Thursday, 13 August 2009

What film music can do

On this year's Summer Academy of Forum Scientiarum I have been presenting excerpts from the short film NOWHERENOW. The snippets were underlayed with different pieces of music in order to show how drastically perception of what is seen on screen can be influenced by it. This posting includes part of the workshop material.

To begin with, here's five different soundtracks for the first one and a half minutes of the film. As the snippets are meaningful in this blog posting only, they are password protected. The password for all videos simply is: blog.

The first example features the original soundtrack, on which I've been posting recently:

The illustration music beginning with the fade in is meant to introduce the journalist as a rather pitiful character, in spite of his arrogant appearance and his indifference towards the sublimeness of the sea (at first, he pees, then he puts up his headphones). The music on his mp3 player, in contrast, is no comment but what the guy on screen is in fact listening to: too complicated, cold, pretentious.

To approach the possibilities slowly, the second soundtrack is children's music (first from Die kleine Hexe, secondly from Pinocchio). Here, not more is to be shown than our inclination to accept even such a contrast.

The music establishes a children's film, and if we'd zap into something like that it would not occur to us that this is no children's film. Naturally, in the next scene a girl with a Pippi Longstocking outfit appears. We buy into the music even if the picture does not match.

The next music added turns the film into a whodunnit:

A suspense atmosphere with threateningly billowing surface and a Harmon mute trombone (from Früchte des Nichts) is anxiously asking which terrible thing is going to happen soon, and on the headphones there is a "battleground the morning after" music (aus Die Judith von Shimoda). Interestingly, the headphones music does not seem to be what the protagonist is in fact listening to, but one commenting on the horror of the oncoming deed from the audience's perspective. I would not be surprised if the man, a hitman rather than a journalist, would, after voicing "excuse me!" produce his automatic pistol.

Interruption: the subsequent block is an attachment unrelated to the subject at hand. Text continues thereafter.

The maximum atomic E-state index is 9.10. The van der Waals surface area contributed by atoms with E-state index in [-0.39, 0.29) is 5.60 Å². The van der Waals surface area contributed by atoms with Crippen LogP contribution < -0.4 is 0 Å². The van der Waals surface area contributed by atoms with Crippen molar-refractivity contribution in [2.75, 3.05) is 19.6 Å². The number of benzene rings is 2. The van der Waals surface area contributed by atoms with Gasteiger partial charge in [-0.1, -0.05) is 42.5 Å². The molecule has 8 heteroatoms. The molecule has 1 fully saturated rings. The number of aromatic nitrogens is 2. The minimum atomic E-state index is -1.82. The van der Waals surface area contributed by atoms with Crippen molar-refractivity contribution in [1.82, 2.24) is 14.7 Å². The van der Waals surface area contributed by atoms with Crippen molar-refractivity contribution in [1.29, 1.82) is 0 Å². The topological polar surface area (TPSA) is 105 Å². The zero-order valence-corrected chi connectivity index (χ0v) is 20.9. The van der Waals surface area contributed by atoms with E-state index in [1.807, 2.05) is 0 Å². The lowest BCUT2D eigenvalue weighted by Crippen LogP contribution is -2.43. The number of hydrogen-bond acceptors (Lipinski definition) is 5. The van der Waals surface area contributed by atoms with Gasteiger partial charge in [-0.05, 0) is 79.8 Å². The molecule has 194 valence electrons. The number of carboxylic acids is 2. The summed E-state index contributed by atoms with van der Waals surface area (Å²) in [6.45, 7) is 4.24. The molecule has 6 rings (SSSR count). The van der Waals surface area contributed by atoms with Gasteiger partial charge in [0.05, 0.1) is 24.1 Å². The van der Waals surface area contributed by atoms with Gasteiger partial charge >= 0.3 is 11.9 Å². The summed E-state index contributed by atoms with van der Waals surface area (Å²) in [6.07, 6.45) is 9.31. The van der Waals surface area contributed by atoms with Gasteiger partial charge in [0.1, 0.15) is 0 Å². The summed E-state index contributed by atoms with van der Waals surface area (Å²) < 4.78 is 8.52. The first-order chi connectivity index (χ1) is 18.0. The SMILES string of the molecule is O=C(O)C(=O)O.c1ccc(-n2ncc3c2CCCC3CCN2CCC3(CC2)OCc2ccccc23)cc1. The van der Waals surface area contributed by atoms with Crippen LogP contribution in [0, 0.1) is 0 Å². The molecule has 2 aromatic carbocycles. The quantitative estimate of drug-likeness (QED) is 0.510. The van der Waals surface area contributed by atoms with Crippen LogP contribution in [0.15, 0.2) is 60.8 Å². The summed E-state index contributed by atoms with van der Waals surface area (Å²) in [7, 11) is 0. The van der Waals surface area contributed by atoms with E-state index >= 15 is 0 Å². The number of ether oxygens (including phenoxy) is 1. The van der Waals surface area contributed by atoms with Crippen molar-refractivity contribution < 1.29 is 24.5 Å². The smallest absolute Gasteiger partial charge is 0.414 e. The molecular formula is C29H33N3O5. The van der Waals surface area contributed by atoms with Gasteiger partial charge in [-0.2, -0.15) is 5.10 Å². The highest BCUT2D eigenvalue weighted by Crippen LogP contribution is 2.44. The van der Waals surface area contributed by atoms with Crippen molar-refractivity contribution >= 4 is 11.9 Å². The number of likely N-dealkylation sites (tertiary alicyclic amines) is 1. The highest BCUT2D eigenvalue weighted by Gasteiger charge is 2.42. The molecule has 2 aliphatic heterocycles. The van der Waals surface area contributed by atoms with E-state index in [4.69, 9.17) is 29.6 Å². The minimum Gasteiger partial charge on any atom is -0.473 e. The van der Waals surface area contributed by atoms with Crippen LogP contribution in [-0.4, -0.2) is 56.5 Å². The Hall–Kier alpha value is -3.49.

The next music added is one more step into the same direction. Instead of a hitman we here might have a serial killer:

The sacral illustration music (from Novemberszenen) does not match the totally un-meditative scene, so that it thwarts the interpretation of what can be seen. The putatively reserved arrogance is then best reinterpreted into mania. Such a contrasting has been widely used since Hitchcock. Now, the headphones music seems more like his actual mp3 player: he stimulates himself. Instead of the clean pistol the professor is more likely to be assassinated with a more emotional thing, maybe a wire sling or an axe.

My favourite example is the following one (with a world hit by Burt Bacharach and a snippet taken from D'Angelo):

The illustration music is obviously not "into the scene" any more, but an explicit comment. The journalist all of a sudden is a likeable rascal dogged by bad luck. On his mp3 player he fancies music which is so cool as he wants to be.

Finally I have to offer three different music additions to an "action" scene from the same film. To begin with, there is a classical (Tchaikovsky symphony) dramatical music which has been heard like this thousands of times as accompany of action scenes since the times of silent picture:

Because important details of the scene do not yield action seriousness (the calm see, the professor's measured treads, the professor being an old fogey and not Bruce Willis - consider however the shaky hand camera and the 100% action compatible journalist), the music has an ironical impact. The sequence reminds me of a Monty Python film.

Conversely, it is easily possible to make the scene part of a comedy in spite of the fisticuffs, the hand camera and the drama on the journalist's face and in his acting. Here's the same sequence with Schützenfest from Die kleine Hexe:

To conclude, consider the same scene again, now with the jazz standard Unforgettable, sung by the unforgettable Nat "King" Cole:

Matching the winking Raindrops Keep Falling on My Head version of the beginning, we here have the jinx back again. To me this sequence is like from a Woody Allen film. Technically speaking, this music does not emphasise one of the visible aspects of the scene and makes forget the rest, but adopts a third attitude of its own.
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